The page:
I have been meaning to write about this for a long time. But it’s been a busy year.
SO, we moved to the East Coast last July. We live in a place where we can walk everywhere. Within walking distance are three parks, three grocery stores, a video game store (my boys’ favorite one), at least 10 restaurants that are not fast food + maybe 4 that are, three ice cream shops, public library, community center, pool, and so on.
It seemed there was no reason to ever drive again! Pure happiness. For me anyway. Partly because I love walking. But partly because I have had a fear of driving since age 17. The word “fear” is an understatement–to put it plainly, I just never drove. That’s it. There were no thoughts like “oh, maybe I’ll drive to Target today.” If Target wasn’t in walking distance, I didn’t go, didn’t want to go, and didn’t care. Cause I didn’t drive. I WALKED. But also, I never felt very hindered by it until this year. My jobs are freelancing (mostly), so I have made good money working from home, and when we moved, I always chose places surrounded by tons of things for my children and me to do, so we filled our time with lots of fun activities even without driving.
But then my oldest son began playing basketball. The first practice, we walked home in the rain, and it was dark, and the entire time I was terrified we’d get hit by a car. Then my younger son started basketball, and his practice was across town. And the games were way too far away to walk…I kept trying to figure out how to get them where they need to be without driving. But, I basically had to choose between facing my fear (and driving) or being a mom who lets fear limit her children’s development. That can’t happen.
Time to start driving. I mean, I’ve driven over the years–only to really close places, never busy highways, and even that, very rarely. It was ALWAYS for my oldest son–first for playdates when he was little, then for karate classes because he was a little too passive and needed a confidence boost, then for swimming lessons all the way across town. I could never do it for me–too scary. Why was it scary? Well, I don’t know. I think it started with an accident that happened when I lived in Moscow, Russia. I was in the hospital for a month and still limping long after that–cracked a bone in my back, cracked ribs, breathing was agony due to pain, shards of glass were in my hair for a week because they couldn’t move me to clean my hair. That accident was scary–a truck hit the car I was in, we spun around several times, car was totally out of control on the highway, and so on…I think that made driving seem scary. Also, I started driving too late in life–that seems to cause fears of things–like doesn’t a fear of water sometimes happen to people if they learn to swim too late sometimes? Besides being scared of driving, in my early adult life, I lived in two large cities where most people take the metro rather than driving–which made not driving a completely normal and comfortable lifestyle for me. (Of course, these people knew how to drive and weren’t scared of driving–they just chose not to because they felt it was easiest, cheapest, or whatever…while I chose not to drive because I couldn’t drive and was terrified of it!)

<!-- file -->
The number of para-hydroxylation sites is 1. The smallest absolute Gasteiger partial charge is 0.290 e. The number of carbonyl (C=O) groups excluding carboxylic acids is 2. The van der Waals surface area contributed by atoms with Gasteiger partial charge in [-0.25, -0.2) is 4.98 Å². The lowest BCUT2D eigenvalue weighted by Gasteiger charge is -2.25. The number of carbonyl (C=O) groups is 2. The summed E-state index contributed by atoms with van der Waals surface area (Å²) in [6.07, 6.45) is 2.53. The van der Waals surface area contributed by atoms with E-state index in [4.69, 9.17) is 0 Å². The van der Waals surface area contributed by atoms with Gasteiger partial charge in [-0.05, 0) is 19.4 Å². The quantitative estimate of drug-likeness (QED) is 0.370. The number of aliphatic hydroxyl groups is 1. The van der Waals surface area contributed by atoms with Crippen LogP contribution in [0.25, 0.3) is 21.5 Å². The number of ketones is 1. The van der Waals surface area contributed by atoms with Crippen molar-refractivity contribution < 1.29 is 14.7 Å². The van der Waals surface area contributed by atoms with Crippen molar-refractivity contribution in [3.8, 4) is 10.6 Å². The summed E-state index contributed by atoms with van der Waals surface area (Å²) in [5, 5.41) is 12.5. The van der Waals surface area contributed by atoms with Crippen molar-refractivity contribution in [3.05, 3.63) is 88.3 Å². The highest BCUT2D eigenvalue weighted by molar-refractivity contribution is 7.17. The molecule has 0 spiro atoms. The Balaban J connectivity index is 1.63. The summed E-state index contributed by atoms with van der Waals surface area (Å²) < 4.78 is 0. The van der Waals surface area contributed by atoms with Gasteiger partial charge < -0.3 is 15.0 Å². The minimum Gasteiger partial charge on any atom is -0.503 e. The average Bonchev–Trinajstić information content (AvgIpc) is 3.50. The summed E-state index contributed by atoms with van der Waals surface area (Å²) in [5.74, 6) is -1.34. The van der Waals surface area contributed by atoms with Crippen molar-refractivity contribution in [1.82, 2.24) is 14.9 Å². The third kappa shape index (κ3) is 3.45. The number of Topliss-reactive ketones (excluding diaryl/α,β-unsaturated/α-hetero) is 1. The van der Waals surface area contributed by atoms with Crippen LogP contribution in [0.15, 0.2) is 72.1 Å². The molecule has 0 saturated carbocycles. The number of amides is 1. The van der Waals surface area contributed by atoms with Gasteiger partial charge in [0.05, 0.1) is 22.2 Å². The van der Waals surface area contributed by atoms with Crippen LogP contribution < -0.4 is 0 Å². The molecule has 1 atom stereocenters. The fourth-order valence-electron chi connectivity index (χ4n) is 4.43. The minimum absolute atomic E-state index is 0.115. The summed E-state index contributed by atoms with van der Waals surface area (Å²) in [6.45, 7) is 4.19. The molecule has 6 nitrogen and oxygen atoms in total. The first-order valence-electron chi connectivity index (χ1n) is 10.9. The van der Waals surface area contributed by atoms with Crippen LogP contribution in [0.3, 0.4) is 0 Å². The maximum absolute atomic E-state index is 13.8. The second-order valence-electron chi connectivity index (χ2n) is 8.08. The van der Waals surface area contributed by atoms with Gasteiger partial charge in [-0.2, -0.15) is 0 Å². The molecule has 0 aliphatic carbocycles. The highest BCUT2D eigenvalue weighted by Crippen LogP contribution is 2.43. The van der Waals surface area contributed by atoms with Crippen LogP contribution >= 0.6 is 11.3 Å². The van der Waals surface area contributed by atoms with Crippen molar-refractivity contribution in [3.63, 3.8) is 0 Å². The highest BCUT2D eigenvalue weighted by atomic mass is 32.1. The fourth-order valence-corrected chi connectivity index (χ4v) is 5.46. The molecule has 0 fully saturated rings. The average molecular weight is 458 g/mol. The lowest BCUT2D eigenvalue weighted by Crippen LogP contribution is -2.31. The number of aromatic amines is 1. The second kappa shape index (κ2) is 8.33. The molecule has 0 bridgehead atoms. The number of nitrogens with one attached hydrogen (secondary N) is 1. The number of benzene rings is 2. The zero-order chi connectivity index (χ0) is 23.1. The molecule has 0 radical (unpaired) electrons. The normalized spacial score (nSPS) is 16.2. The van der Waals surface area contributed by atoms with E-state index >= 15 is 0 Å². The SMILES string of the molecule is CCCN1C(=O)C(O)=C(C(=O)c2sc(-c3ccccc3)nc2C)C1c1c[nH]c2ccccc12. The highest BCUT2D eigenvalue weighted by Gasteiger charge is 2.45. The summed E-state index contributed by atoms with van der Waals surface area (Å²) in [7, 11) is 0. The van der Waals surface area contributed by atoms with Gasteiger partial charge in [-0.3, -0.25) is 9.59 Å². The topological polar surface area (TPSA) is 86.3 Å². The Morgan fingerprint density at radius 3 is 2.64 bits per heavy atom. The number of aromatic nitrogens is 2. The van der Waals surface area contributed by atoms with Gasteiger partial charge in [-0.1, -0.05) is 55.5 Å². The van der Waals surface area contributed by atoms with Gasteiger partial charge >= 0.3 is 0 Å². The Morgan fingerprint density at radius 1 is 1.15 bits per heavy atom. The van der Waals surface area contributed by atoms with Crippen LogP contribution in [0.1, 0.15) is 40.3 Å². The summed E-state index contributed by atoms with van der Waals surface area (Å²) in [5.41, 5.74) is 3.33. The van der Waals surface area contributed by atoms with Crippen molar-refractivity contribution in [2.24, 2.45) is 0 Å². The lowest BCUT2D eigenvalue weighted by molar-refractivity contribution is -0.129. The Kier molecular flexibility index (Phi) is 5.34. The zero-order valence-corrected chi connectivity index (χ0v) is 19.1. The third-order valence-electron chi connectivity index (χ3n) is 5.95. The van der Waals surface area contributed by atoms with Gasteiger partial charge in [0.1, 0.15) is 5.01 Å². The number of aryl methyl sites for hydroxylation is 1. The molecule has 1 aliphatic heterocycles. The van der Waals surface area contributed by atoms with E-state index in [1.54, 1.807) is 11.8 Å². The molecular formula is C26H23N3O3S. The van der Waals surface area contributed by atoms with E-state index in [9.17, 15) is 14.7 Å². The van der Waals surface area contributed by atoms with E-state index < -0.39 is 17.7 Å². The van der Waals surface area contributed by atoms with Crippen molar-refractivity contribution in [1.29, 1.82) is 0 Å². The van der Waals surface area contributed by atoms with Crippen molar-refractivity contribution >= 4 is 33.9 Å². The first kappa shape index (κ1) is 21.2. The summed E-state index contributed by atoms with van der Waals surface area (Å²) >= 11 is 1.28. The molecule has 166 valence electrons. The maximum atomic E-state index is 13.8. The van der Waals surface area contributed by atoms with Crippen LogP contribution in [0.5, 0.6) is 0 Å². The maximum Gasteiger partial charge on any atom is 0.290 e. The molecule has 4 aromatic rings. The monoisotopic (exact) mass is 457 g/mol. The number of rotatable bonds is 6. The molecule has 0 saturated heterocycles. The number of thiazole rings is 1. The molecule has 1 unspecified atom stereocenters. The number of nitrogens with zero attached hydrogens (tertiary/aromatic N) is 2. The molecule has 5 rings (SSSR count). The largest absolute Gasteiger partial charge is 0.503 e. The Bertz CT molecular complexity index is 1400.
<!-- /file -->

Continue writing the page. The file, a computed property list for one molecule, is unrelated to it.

Ok, so anyway, back to the present time on the East Coast. So my oldest son had to get to basketball. And other activities, of course, but basketball was the only one we’d need to DRIVE to…I think there were two major lucky strikes that helped me overcome my fear of driving…make that three lucky strikes: 1) Unlike the roads where we lived on the West Coast, the roads where we live now are almost all two-lane, not four-lane, and the speed limit is 25 on most roads AND the police ticket incessantly for speeding, so everyone drives slowly! YES, I like 25mph. 2) I got a small car, a Corolla. Much, much easier to drive than my 2001 Impala–the newer Impala’s are small, but that thing was a freaking boat compared to my Corolla. 3) I realized that it’s really easy to understand road signs! I was always so afraid of misunderstanding a road sign and messing something up…but I finally realized, it’s not like the highways are full of Albert Einsteins…there are teenagers out there figuring out road signs, people who can’t see very well, people who aren’t super bright, etc–they’re all doing fine. If they can do it, I can do it. 4) I got a driving teacher here to give me lessons, and he kept yelling at me to slow the heck down. Rushing was making it hard for me to focus. I used to drive too fast! Now I drive more slowly, and it’s much less stressful. 5) Make of it what you will–I am NOT good at praying, but some people seem to be, and a few of these people were really praying that I could lose this fear. If you knew me and knew how much this fear dictated where I went and how I lived for over 20 years, you’d be shocked I overcame it–really.